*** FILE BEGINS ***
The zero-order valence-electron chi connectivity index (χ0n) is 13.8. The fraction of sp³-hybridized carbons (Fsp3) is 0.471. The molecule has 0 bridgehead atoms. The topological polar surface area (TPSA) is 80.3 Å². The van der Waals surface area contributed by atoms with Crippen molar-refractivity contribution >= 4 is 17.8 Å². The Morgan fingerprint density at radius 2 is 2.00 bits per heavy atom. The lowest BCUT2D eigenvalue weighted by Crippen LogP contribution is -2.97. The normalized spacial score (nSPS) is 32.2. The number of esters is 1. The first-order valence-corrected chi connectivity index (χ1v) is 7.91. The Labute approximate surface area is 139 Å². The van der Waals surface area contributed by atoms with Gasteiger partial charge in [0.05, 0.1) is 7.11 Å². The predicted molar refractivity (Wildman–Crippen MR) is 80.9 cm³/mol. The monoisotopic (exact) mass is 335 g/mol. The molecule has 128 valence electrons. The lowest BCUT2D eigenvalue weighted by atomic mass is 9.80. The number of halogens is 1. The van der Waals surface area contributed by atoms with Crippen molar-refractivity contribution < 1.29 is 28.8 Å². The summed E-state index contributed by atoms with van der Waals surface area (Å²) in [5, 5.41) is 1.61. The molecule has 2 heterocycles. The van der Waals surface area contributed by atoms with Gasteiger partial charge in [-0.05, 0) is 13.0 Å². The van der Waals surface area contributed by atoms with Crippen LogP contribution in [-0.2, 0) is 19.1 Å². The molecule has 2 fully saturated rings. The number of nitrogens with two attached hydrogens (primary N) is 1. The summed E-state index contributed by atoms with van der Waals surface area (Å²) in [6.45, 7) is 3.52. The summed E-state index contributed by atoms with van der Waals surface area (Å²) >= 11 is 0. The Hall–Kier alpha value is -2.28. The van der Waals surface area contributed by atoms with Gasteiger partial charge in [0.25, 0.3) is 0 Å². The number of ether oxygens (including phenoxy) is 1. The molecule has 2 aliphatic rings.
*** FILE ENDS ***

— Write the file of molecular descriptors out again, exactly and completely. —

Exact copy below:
The zero-order valence-electron chi connectivity index (χ0n) is 13.8. The fraction of sp³-hybridized carbons (Fsp3) is 0.471. The molecule has 0 bridgehead atoms. The topological polar surface area (TPSA) is 80.3 Å². The van der Waals surface area contributed by atoms with Crippen molar-refractivity contribution >= 4 is 17.8 Å². The Morgan fingerprint density at radius 2 is 2.00 bits per heavy atom. The lowest BCUT2D eigenvalue weighted by Crippen LogP contribution is -2.97. The normalized spacial score (nSPS) is 32.2. The number of esters is 1. The first-order valence-corrected chi connectivity index (χ1v) is 7.91. The Labute approximate surface area is 139 Å². The van der Waals surface area contributed by atoms with Gasteiger partial charge in [0.05, 0.1) is 7.11 Å². The predicted molar refractivity (Wildman–Crippen MR) is 80.9 cm³/mol. The monoisotopic (exact) mass is 335 g/mol. The molecule has 128 valence electrons. The lowest BCUT2D eigenvalue weighted by atomic mass is 9.80. The number of halogens is 1. The van der Waals surface area contributed by atoms with Crippen molar-refractivity contribution < 1.29 is 28.8 Å². The summed E-state index contributed by atoms with van der Waals surface area (Å²) in [5, 5.41) is 1.61. The molecule has 2 heterocycles. The van der Waals surface area contributed by atoms with Gasteiger partial charge in [-0.05, 0) is 13.0 Å². The van der Waals surface area contributed by atoms with Crippen LogP contribution in [-0.2, 0) is 19.1 Å². The molecule has 2 fully saturated rings. The number of nitrogens with two attached hydrogens (primary N) is 1. The summed E-state index contributed by atoms with van der Waals surface area (Å²) in [6.45, 7) is 3.52. The summed E-state index contributed by atoms with van der Waals surface area (Å²) >= 11 is 0. The Hall–Kier alpha value is -2.28. The van der Waals surface area contributed by atoms with Gasteiger partial charge in [0.25, 0.3) is 0 Å². The number of ether oxygens (including phenoxy) is 1. The molecule has 2 aliphatic rings.